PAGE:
deal 1 (dēl)
v. dealt (dĕlt), deal·ing, deals
1. To give out in shares or portions; apportion: a critic who deals out as much praise as blame. See Synonyms at distribute.
a. To distribute (playing cards) among players.
b. To give (a specific card) to a player while so distributing.
3. To sell: deal prescriptions; deal cocaine.
4. To administer; deliver: dealt him a blow to the stomach.
1. To be occupied or concerned: a book that deals with the Middle Ages.
2. To behave in a specified way toward another or others; have transactions: deal honestly with competitors.
3. To take action with respect to someone or something: The committee will deal with this complaint.
4. Informal To cope: I can't deal with all of this arguing!
5. To do business; trade: dealing in diamonds.
6. Games To distribute playing cards.
7. Slang To buy and sell drugs, especially illegally.
8. Baseball To throw a pitch.
1. The act or a round of apportioning or distributing.
a. Distribution of playing cards.
b. The cards so distributed; a hand.
c. The right or turn of a player to distribute the cards.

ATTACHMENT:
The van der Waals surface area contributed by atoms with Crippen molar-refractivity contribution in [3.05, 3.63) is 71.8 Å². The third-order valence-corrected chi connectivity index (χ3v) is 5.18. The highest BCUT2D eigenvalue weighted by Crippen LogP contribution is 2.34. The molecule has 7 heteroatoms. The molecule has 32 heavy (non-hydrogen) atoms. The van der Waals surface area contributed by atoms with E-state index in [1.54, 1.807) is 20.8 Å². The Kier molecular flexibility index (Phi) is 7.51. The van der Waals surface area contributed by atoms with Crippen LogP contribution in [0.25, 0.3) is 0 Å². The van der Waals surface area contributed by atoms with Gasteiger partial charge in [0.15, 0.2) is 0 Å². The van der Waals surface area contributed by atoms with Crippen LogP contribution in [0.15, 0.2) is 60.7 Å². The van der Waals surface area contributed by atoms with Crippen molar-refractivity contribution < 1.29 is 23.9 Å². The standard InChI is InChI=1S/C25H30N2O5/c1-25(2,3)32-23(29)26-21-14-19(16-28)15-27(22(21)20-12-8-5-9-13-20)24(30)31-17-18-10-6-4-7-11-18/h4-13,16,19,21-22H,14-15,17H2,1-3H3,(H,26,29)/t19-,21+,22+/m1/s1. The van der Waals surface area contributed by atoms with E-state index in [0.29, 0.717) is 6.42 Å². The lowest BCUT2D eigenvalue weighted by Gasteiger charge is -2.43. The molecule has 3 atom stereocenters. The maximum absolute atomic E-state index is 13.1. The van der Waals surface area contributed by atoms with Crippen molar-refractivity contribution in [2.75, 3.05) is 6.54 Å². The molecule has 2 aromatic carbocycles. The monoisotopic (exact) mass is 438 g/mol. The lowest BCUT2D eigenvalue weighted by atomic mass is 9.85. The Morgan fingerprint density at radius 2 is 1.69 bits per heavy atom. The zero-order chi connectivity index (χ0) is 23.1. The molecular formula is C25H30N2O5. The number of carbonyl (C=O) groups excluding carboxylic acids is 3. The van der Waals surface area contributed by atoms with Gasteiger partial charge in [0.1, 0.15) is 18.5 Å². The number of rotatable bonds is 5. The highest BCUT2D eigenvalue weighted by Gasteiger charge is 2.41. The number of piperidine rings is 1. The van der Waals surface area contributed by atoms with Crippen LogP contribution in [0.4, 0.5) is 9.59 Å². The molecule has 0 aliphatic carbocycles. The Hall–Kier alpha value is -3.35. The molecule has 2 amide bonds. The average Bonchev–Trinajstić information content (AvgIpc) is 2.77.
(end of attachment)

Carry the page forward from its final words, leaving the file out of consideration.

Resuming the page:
d. The playing of one hand.
3. An indefinite quantity, extent, or degree: has a great deal of experience.
a. An agreement, especially one that is mutually beneficial. See Synonyms at agreement.
b. A business transaction: struck a deal to buy a car dealership.
c. A legal contract: signed a deal to play for a new team.
5. Informal A sale favorable especially to the buyer; a bargain.
6. Informal Treatment received: a raw deal; a fair deal.
7. Informal The situation or background information regarding something: What's the deal with the new teacher?
1. To include (someone) in a card game by dealing cards to that person.
2. To include (someone) in an enterprise or undertaking.
1. To exclude (someone) from a card game by not giving cards to that person.
2. To exclude (someone) from an enterprise or undertaking.
[Middle English delen, from Old English dǣlan, to divide, share; see dail- in the Appendix of Indo-European roots.]
The American Heritage® Dictionary of the English Language, Fifth Edition copyright ©2020 by Houghton Mifflin Harcourt Publishing Company. All rights reserved.
Indo-European & Semitic Roots Appendices
Thousands of entries in the dictionary include etymologies that trace their origins back to reconstructed proto-languages. You can obtain more information about these forms in our online appendices:
The Indo-European appendix covers nearly half of the Indo-European roots that have left their mark on English words. A more complete treatment of Indo-European roots and the English words derived from them is available in our Dictionary of Indo-European Roots.